Tag Archives: NRA

Myths and Misconceptions

I was privileged to be the Guest Speaker at The Mingle 2018, a firearms community networking event this past Saturday. My topic was Myths, Misconceptions, and Solutions in the Firearms Training World. There is such a myriad of examples that I have decided to start writing #mythsandmisconceptionsmonday. I would like to acknowledge the influence John Farnam, Greg Hamilton, and Craig Douglas have had in the development of my fascination with the topic.

The misconception that resonated the most with the audience was Training is not an event, it’s a process. Too often in the training community, we put on a training event and our clients then leave with the impression they are ‘trained.’ Nothing could be further from the truth. Training is only the preparation for practice.

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Friday Fundamentals – Understanding Zero for Handguns

Zeroing any firearm is the process of understanding the relationship of Point Of Aim (where the shooter aims the firearm) [POA] to Point Of Impact (where the round actually strikes the target) [POI].

For Soldiers to achieve a high level of accuracy and precision, it is critical they zero their [sighting system] to their weapon correctly. The Soldier must first achieve a consistent grouping of a series of shots, then align the mean point of impact of that grouping to the appropriate point of aim.

–Appendix E – Zeroing, Department of the Army Training Circular 3-22.9 – Rifle and Carbine, May 2016

This is the process most shooters are familiar with regarding zero. However, zeroing a fixed sighted handgun is different than zeroing a rifle.

Bottom Line up front: With rifles, we zero the sights to the ammunition. With fixed sighted handguns, we zero (adjust) the ammunition to the sights.

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NRA Personal Protection Courses

Last weekend, I traveled to Florida to take the NRA Instructor Basics of Personal Protection Outside The Home Course (PPOTH). I was asked by several people why I would want this particular “Basic” Certification in light of my background and training experience. It’s simple,

I like training new shooters.

My colleague Grant Cunningham made a pertinent blog post about this shortly after I took the PPOTH Student Basic and Advanced Student Course. Experienced instructors often shy away from training the newest students. There has been a massive increase in people licensed to carry firearms over the past few years. In addition, several States have adopted Constitutional or Permitless Carry. That market base probably needs experienced trainers and coaches.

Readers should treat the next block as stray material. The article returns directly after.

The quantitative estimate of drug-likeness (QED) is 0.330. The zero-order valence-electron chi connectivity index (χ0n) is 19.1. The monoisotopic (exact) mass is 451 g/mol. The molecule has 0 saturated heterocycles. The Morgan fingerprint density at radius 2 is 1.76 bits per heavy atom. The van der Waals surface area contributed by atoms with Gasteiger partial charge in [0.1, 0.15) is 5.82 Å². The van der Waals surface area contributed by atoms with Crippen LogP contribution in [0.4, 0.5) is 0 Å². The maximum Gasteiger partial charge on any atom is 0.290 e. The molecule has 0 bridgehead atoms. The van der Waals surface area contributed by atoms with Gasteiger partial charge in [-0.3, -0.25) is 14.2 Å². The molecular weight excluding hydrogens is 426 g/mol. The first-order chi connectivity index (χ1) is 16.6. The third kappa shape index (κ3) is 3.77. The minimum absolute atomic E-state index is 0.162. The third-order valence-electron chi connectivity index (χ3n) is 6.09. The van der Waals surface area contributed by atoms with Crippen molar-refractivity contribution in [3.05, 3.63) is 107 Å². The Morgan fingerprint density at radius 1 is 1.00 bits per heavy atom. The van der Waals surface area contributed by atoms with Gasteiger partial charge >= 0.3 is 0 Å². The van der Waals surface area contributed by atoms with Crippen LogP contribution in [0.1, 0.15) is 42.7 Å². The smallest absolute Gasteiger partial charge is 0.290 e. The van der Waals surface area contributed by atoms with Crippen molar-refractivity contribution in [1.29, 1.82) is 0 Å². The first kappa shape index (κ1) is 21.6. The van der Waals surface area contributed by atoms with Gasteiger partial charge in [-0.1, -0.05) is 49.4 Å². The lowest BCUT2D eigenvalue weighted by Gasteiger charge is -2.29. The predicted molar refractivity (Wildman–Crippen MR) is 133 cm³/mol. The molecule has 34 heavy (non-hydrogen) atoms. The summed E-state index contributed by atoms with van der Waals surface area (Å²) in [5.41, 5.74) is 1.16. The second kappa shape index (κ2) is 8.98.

And I don’t feel the need to reinvent the wheel. It’s unfortunate that the NRA Training Department’s best marketing statement for its Personal Protection training is contained in the PPOTH Instructor manual. “The NRA Basic Personal Protection Series is based on the building-block approach, moving from the simple to the complex.” The most effective training courses I have taken over the past two decades have used a step by step approach to skill building.

The Training Department sees the progression of the courses for new gun owners interested in learning how to defend themselves and their loved ones as follows.

  • NRA Basics of Pistol Shooting Course, the first course, develops the basic skills of handling, shooting, and cleaning the firearm, as well as a thorough grounding in firearm safety.
  • NRA Basics of Personal Protection In The Home Course, the second course, teaches:
    • the defensive or flash sight picture,
    • firing single shots and/or aimed pairs from various shooting positions
    • shooting using a center-of-mass hold,
    • effectively using cover and concealment,
    • employing point-shooting and multiple target engagement techniques.
    • techniques for improving awareness and promoting mental preparation,
    • methods of enhancing home safety without a firearm, and
    • legal aspects of the use of deadly force in self-defense.
  • NRA Basics of Personal Protection Outside The Home, the third course in the series, covers:
    • Introduction to Concealed Carry Safety and The Defensive Mindset,
    • Introduction to Self Defense and Concealed Carry,
    • Legal Aspects of Concealed Cary and Self-Defense,
    • Carry Modes and Handgun Concealment,
    • Presenting the Handgun from Concealment, and
    • Presentation, Position and Movement.
  • Another offering in the series is the NRA Defensive Pistol Course. This is a shorter course than PPOTH. It teaches:
    • How to apply the NRA Rules for Safe Gun Handling when carrying a concealed firearm,
    • basic principles of concealment,
    • drawing from a hip holster
    • levels of mental awareness,
    • developing the proper mindset when using a pistol for personal protection,